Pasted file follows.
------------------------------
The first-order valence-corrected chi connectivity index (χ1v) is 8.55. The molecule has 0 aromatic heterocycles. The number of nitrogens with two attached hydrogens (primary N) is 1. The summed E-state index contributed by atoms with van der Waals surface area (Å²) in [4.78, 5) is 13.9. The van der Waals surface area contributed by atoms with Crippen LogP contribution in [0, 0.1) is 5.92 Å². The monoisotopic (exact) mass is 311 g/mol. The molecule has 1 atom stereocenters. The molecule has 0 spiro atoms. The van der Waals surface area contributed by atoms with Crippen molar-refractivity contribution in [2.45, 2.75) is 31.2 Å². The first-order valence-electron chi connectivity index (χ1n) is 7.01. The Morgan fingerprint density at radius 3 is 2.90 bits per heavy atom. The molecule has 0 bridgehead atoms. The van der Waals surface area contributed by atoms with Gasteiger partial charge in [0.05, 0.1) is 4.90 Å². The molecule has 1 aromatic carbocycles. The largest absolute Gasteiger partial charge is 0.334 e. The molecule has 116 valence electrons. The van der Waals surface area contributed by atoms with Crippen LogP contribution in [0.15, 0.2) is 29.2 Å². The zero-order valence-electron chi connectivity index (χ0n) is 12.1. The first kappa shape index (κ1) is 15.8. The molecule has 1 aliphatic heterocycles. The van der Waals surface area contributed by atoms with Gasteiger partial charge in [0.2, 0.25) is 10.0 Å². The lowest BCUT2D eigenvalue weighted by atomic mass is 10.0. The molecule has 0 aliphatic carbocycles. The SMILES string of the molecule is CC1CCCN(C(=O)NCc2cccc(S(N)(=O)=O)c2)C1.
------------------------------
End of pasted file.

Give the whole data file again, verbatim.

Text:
The first-order valence-corrected chi connectivity index (χ1v) is 8.55. The molecule has 0 aromatic heterocycles. The number of nitrogens with two attached hydrogens (primary N) is 1. The summed E-state index contributed by atoms with van der Waals surface area (Å²) in [4.78, 5) is 13.9. The van der Waals surface area contributed by atoms with Crippen LogP contribution in [0, 0.1) is 5.92 Å². The monoisotopic (exact) mass is 311 g/mol. The molecule has 1 atom stereocenters. The molecule has 0 spiro atoms. The van der Waals surface area contributed by atoms with Crippen molar-refractivity contribution in [2.45, 2.75) is 31.2 Å². The first-order valence-electron chi connectivity index (χ1n) is 7.01. The Morgan fingerprint density at radius 3 is 2.90 bits per heavy atom. The molecule has 0 bridgehead atoms. The van der Waals surface area contributed by atoms with Gasteiger partial charge in [0.05, 0.1) is 4.90 Å². The molecule has 1 aromatic carbocycles. The largest absolute Gasteiger partial charge is 0.334 e. The molecule has 116 valence electrons. The van der Waals surface area contributed by atoms with Crippen LogP contribution in [0.15, 0.2) is 29.2 Å². The zero-order valence-electron chi connectivity index (χ0n) is 12.1. The first kappa shape index (κ1) is 15.8. The molecule has 1 aliphatic heterocycles. The van der Waals surface area contributed by atoms with Gasteiger partial charge in [0.2, 0.25) is 10.0 Å². The lowest BCUT2D eigenvalue weighted by atomic mass is 10.0. The molecule has 0 aliphatic carbocycles. The SMILES string of the molecule is CC1CCCN(C(=O)NCc2cccc(S(N)(=O)=O)c2)C1.